The State Bank of Pakistan on Monday devalued the rupee for a third time in just six months, amid speculation Islamabad is seeking another International Monetary Fund bailout.
The national currency dropped to Rs. 121.50 to the U.S. dollar on Monday before recovering slightly and closing at Rs. 119.84—a drop of 3.65 percent from its earlier position at Rs. 115.61.
A statement issued by the central bank cited dwindling foreign exchange reserves, which have shrunk to $10.04 billion as of June 1, 2018. “The market-based adjustment is reflective of the country’s external balance of payments position, which is under pressure due to a large trade deficit,” it said.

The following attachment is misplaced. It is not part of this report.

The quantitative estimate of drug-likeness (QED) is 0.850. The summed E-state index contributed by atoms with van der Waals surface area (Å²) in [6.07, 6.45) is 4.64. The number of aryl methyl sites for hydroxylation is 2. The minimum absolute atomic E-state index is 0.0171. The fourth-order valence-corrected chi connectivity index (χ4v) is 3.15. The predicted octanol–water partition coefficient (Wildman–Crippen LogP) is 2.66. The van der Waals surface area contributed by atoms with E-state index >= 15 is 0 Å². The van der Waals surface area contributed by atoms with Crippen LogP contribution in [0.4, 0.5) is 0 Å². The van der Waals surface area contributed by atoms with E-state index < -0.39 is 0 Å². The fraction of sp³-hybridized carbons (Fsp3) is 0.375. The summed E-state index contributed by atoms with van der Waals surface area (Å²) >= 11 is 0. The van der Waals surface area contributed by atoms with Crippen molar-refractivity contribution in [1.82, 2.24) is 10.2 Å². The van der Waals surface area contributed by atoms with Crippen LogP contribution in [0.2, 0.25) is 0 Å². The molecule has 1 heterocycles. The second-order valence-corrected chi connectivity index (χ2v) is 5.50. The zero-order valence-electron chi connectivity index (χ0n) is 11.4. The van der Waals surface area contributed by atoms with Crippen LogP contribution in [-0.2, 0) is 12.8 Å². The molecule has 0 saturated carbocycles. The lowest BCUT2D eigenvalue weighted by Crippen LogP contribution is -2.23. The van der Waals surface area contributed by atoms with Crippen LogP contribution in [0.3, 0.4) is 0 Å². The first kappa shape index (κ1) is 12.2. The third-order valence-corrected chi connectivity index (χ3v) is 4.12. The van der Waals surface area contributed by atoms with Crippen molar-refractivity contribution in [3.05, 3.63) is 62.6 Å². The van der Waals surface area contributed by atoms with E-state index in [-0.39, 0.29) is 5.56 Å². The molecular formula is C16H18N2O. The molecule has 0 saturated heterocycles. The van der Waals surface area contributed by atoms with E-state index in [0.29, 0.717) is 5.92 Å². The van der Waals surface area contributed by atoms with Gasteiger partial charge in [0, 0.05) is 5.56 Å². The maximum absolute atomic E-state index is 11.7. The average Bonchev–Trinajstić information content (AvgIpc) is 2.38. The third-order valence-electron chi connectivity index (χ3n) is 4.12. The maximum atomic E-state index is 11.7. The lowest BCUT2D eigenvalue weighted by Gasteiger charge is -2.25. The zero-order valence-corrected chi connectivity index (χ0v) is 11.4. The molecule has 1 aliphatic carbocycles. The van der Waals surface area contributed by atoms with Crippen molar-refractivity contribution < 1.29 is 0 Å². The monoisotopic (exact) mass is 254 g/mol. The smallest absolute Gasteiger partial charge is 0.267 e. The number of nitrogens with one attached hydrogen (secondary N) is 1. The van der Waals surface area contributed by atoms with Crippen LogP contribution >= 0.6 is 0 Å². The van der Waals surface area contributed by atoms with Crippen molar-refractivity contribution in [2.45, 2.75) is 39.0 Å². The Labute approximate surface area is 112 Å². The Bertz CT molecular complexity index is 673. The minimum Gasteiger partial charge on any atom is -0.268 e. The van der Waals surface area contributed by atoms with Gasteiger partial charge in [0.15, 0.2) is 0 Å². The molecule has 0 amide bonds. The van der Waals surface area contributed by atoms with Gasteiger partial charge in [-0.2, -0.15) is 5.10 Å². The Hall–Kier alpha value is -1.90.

The latest move has relegated the rupee to the worst-performing currency in Asia this year, according to Bloomberg News.
Meanwhile, independent observers said they expected the rupee to fall further in the months to come, claiming it may hit Rs. 125 to the U.S. dollar by year’s end. Any attempt to seek support from the IMF might expedite this process, as the global body could require the central bank to weaken the currency further.
The latest slump of the national currency marks the third time it has been devalued since December 2017: It’s value against the U.S. dollar was reduced by 9.5 percent in December and then another 4.5 percent in March.